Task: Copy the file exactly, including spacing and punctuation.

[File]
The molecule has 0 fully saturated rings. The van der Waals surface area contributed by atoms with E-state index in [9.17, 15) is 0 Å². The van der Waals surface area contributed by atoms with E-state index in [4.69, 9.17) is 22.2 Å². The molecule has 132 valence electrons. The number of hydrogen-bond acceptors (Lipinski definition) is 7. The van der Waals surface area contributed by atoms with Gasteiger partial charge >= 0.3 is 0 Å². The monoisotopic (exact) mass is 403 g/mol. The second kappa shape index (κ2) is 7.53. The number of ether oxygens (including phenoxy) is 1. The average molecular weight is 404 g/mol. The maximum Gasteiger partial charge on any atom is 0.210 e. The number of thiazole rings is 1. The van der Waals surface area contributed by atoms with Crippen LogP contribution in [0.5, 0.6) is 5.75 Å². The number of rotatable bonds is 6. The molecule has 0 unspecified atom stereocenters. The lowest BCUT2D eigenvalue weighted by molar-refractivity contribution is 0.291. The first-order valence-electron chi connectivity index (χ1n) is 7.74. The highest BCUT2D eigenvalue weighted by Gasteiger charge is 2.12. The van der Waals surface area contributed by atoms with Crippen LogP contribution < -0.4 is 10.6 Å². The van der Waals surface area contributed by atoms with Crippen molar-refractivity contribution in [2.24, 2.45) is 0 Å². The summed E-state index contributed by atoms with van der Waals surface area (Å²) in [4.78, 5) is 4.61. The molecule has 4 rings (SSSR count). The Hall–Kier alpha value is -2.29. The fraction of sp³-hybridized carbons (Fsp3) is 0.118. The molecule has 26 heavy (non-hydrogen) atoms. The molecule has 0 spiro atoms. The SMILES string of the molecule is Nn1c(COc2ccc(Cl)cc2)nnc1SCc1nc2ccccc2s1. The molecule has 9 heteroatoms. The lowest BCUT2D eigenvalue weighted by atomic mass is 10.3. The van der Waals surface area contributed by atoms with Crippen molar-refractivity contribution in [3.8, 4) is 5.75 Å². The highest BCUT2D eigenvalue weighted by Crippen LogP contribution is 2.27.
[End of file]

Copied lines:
The molecule has 0 fully saturated rings. The van der Waals surface area contributed by atoms with E-state index in [9.17, 15) is 0 Å². The van der Waals surface area contributed by atoms with E-state index in [4.69, 9.17) is 22.2 Å². The molecule has 132 valence electrons. The number of hydrogen-bond acceptors (Lipinski definition) is 7. The van der Waals surface area contributed by atoms with Gasteiger partial charge >= 0.3 is 0 Å². The monoisotopic (exact) mass is 403 g/mol. The second kappa shape index (κ2) is 7.53. The number of ether oxygens (including phenoxy) is 1. The average molecular weight is 404 g/mol. The maximum Gasteiger partial charge on any atom is 0.210 e. The number of thiazole rings is 1. The van der Waals surface area contributed by atoms with Crippen LogP contribution in [0.5, 0.6) is 5.75 Å². The number of rotatable bonds is 6. The molecule has 0 unspecified atom stereocenters. The lowest BCUT2D eigenvalue weighted by molar-refractivity contribution is 0.291. The first-order valence-electron chi connectivity index (χ1n) is 7.74. The highest BCUT2D eigenvalue weighted by Gasteiger charge is 2.12. The van der Waals surface area contributed by atoms with Crippen LogP contribution < -0.4 is 10.6 Å². The van der Waals surface area contributed by atoms with Crippen molar-refractivity contribution in [2.24, 2.45) is 0 Å². The summed E-state index contributed by atoms with van der Waals surface area (Å²) in [4.78, 5) is 4.61. The molecule has 4 rings (SSSR count). The Hall–Kier alpha value is -2.29. The fraction of sp³-hybridized carbons (Fsp3) is 0.118. The molecule has 26 heavy (non-hydrogen) atoms. The molecule has 0 spiro atoms. The SMILES string of the molecule is Nn1c(COc2ccc(Cl)cc2)nnc1SCc1nc2ccccc2s1. The molecule has 9 heteroatoms. The lowest BCUT2D eigenvalue weighted by atomic mass is 10.3. The van der Waals surface area contributed by atoms with Crippen molar-refractivity contribution in [3.8, 4) is 5.75 Å². The highest BCUT2D eigenvalue weighted by Crippen LogP contribution is 2.27.